Do you find yourself dreaming of a new career? You’re not alone. More than 80 percent of people over the age of 45 dream of making a midlife career change. Dreaming is easy, but taking that leap and actually making a change isn’t. Here’s how to change careers and get a job you’ll love.
Ask yourself the tough questions
Ask yourself why you want to make the change. This may be a difficult question, but it can help you determine if you want to change fields completely. You may find you enjoy the type of work you’re in, but want to look for opportunities at a new company. Most importantly, take time to think your decision over. If your judgment is clouded by a few bad days or weeks, you’ll want to mull this big decision over and thoroughly weigh the benefits and drawbacks.
Consider your finances
Your new career path may promise a bit more variety, flexible hours or an opportunity to practice your passion, but if it’ll leave you strapped for cash or delay retirement it may not be the best move. Take a close look at the new gig’s salary, benefits and retirement offerings to ensure you can afford the change.
- Salary: If your new career path promises a higher salary, then this is one factor you don’t need to worry about. But, if changing careers means taking a pay cut, you may need to evaluate your budget to see if you can swing the move financially.
- Benefits: Pay isn’t the only financial factor to consider. Do you depend on your current employer’s benefits such as a variety of insurance offerings — medical, dental, vision, life, and long-term and short-term disability? If so, you’ll want to be sure your new employer will offer the same level of benefits or it could end up costing you more.
- Retirement: During the midpoint of your career, you’re probably thinking about retirement more and more each day. When looking at new employers, evaluate their retirement offerings and whether or not they offer a 401(k) match.
Ultimately, it’s your decision, but trusted friends, family, and industry experts may provide valuable insight and offer significant career change advice. Gaining your closest confidants’ support is critical for making your career change at 40 (or older) successful.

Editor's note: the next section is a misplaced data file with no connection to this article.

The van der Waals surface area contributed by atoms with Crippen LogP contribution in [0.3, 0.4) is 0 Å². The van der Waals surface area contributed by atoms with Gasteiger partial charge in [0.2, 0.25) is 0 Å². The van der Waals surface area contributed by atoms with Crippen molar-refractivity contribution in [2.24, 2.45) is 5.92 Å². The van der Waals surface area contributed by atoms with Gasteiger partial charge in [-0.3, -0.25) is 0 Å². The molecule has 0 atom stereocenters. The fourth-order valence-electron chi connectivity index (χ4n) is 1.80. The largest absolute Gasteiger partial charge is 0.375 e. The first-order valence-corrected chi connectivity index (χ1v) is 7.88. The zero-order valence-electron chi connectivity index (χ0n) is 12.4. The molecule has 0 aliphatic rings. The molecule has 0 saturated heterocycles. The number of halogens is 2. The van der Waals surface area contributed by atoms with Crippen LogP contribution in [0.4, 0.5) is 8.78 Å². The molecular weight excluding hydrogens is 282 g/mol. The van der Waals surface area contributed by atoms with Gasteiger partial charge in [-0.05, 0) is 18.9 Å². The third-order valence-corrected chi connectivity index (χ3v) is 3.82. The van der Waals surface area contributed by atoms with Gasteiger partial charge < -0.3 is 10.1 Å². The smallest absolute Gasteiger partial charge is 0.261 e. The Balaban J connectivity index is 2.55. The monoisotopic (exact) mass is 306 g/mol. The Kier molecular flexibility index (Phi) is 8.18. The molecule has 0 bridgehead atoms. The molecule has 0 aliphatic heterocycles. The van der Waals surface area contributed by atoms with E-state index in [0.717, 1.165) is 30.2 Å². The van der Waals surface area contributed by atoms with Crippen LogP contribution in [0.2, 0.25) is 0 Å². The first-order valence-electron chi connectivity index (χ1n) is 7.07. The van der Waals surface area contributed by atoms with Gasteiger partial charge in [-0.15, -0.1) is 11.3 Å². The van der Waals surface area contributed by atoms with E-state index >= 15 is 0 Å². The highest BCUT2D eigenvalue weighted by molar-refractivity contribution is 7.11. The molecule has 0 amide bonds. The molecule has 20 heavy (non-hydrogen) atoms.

Give your new career a test run
Without some firsthand experience, jumping 100 percent into a new industry may not be the best choice. If there’s a new industry you have an interest in, gaining a little experience working hands on in the field may be key for a successful midlife career change. A job shadow, internship or a part-time job in that field could give you the insight and experience you need to decide. While helping you decide if this is the field for you, these experiences can also help build your resume at the same time.
Take a class or two
If it’s a completely new career path you seek, taking a class or two related to the new field can help expand your knowledge base. Research what classes are available through a local college, online or in your community.
Update your resume and cover letter
Because your resume and cover letter are often the first opportunity you have to showcase your skills and express your job interest to a prospective employer, it’s important these tools are up-to-date. Especially when you’re shifting your career in a new direction, highlighting your relevant skills is a great way to connect and tie your experience to the new position. These tools allow you to tell your story and convince your prospective employer you would be a good pick. When your resume is current, reach out to those in your network that have a connection to the field you want to pursue. They can help you network and make connections in the profession.
When there’s a big change in your world be sure you’re covered.